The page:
Canadian Underwriter

MPP’s comments “only half the story”: IBC

June 20, 2004   by Canadian Underwriter

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Comments made the New Brunswick NDP leader Elizabeth Weir are off the mark, says the Insurance Bureau of Canada (IBC).
Weir stated that insurance rate decreases in the province were amongst the lowest in the country, but the IBC says in fact when rate decreases currently filed by insurers are approved, N.B.’s rates will actually have dropped more than any other province’s. As well, the industry has provided $32 million in rebates to drivers.
N.B. is the only province which has seen rates fall for two years in a row, notes IBC Atlantic Region vice president Don Forgeron. And insurers representing 80% of the market have filed for rate reductions as high as 11% which have been held up by the province’s rate approval process, which prevents insurers from filing for reduced rates until July 1.
After the July 1 approvals, average auto insurance rates in N.B. will be less than $1,000, and lower than the average rate estimated under a public insurance system advanced by Weir.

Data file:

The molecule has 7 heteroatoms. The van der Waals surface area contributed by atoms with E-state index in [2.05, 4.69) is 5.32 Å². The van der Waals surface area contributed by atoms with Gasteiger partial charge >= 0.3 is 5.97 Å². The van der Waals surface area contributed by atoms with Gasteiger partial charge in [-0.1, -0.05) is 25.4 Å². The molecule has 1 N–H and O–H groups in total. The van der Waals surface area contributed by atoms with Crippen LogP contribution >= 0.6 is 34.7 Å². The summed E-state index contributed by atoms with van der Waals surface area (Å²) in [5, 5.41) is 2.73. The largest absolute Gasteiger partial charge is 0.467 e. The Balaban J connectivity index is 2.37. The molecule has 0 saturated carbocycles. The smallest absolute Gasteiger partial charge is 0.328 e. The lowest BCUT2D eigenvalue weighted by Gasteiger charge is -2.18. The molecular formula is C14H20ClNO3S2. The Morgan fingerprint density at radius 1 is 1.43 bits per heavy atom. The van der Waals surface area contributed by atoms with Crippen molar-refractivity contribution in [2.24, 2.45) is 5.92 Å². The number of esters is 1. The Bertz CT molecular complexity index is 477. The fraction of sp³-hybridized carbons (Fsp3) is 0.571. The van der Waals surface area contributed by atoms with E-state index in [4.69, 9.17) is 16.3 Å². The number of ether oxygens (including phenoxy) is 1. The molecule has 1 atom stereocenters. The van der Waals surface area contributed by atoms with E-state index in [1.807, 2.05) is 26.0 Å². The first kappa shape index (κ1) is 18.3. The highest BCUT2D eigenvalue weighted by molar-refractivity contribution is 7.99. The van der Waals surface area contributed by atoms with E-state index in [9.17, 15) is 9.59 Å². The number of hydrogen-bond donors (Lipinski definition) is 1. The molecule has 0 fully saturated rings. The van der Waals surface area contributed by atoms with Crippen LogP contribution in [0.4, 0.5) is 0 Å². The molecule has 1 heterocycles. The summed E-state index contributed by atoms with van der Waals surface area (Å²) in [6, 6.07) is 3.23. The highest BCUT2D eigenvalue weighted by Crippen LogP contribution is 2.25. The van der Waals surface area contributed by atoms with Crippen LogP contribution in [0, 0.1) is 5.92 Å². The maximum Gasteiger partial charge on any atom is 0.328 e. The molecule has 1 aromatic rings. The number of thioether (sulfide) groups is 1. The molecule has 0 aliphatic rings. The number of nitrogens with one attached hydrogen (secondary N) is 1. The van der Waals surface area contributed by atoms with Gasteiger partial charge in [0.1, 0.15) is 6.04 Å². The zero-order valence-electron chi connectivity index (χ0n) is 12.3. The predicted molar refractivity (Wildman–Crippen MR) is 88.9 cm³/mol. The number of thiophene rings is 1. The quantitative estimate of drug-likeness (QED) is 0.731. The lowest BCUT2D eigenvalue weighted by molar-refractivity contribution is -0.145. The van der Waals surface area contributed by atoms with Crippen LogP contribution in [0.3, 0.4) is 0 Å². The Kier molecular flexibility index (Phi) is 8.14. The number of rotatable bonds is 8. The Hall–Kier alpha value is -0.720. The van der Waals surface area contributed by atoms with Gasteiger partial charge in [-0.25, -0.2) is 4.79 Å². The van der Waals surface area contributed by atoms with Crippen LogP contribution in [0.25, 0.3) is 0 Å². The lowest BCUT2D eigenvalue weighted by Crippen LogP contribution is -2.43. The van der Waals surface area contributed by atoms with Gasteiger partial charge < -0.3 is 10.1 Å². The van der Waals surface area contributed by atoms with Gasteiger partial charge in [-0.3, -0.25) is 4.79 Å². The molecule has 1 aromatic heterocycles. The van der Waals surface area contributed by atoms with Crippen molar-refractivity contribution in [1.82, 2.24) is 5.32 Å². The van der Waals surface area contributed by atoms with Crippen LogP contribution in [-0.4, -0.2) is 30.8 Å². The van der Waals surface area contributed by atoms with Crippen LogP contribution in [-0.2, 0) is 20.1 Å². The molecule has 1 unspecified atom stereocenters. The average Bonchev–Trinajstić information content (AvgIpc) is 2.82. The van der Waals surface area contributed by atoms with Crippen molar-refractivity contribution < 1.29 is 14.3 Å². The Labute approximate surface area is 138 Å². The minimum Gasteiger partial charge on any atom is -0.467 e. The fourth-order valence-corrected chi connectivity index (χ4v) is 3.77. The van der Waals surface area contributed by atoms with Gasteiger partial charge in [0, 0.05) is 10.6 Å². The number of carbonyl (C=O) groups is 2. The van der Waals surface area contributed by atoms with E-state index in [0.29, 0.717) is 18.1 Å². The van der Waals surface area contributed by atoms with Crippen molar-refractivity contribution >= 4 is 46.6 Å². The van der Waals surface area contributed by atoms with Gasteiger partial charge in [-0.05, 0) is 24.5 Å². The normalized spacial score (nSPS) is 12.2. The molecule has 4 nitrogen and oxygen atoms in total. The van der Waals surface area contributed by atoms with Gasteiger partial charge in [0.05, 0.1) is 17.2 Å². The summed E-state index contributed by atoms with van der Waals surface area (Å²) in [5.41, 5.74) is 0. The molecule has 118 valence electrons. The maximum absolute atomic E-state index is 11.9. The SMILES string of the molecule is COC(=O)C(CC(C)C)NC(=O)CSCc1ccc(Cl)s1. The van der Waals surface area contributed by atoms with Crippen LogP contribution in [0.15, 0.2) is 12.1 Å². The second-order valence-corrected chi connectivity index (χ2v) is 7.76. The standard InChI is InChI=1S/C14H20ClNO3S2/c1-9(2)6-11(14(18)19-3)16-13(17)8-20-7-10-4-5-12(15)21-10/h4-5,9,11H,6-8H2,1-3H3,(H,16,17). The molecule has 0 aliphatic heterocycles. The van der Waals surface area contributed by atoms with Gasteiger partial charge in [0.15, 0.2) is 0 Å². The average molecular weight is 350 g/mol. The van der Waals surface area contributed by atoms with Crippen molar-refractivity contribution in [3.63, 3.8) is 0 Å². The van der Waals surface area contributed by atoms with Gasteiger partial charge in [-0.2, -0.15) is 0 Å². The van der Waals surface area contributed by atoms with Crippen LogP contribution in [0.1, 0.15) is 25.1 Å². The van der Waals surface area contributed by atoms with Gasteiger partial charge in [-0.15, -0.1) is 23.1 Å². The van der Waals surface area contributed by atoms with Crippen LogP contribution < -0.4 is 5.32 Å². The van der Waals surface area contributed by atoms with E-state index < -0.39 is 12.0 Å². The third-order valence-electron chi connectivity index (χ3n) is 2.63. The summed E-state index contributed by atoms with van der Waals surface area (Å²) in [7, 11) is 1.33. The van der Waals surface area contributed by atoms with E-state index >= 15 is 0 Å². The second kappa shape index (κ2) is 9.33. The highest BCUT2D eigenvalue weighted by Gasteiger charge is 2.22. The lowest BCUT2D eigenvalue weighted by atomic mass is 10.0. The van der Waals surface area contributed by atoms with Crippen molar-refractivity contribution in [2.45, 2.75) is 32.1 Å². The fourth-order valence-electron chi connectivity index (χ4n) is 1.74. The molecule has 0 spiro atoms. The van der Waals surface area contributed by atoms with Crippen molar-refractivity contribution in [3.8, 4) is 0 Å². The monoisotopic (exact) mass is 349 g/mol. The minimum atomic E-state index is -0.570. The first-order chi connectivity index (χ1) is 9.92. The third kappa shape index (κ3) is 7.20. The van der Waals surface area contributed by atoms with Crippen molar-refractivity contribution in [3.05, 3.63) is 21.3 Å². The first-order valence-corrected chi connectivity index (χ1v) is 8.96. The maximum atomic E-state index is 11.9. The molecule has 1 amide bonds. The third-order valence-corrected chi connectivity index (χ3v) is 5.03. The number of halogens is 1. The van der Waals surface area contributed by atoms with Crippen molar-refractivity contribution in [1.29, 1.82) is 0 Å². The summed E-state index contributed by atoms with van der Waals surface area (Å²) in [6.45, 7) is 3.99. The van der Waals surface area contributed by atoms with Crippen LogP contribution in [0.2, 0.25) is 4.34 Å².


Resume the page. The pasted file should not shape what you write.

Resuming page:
“The fact that we can bring rates down even lower than the $993 proposed by the Weir report – without spending two years and $100 million proves beyond a doubt that competition and choice can out perform a government-run monopoly every time,” says Forgeron. “Reducing the number of drivers insured through Facility Association to 2.5% of the market in just three months has also resulted in huge savings for many people.”
He adds that a “no-frills” auto policy proposed by the industry would bring rates well below that promised by a public system, as low as $750 to $850 on average.
“It is easy to deal in sensational headlines and half truths but it’s now clear that legislative reforms introduced by the N.B. government last year have addressed the underlying problems that caused premium increases,” Forgeron adds. “In fact, the legislated cap on pain and suffering awards for minor injuries has been so successful that other governments – including those in Nova Scotia, PEI and Alberta – have followed New Brunswick’s lead.”

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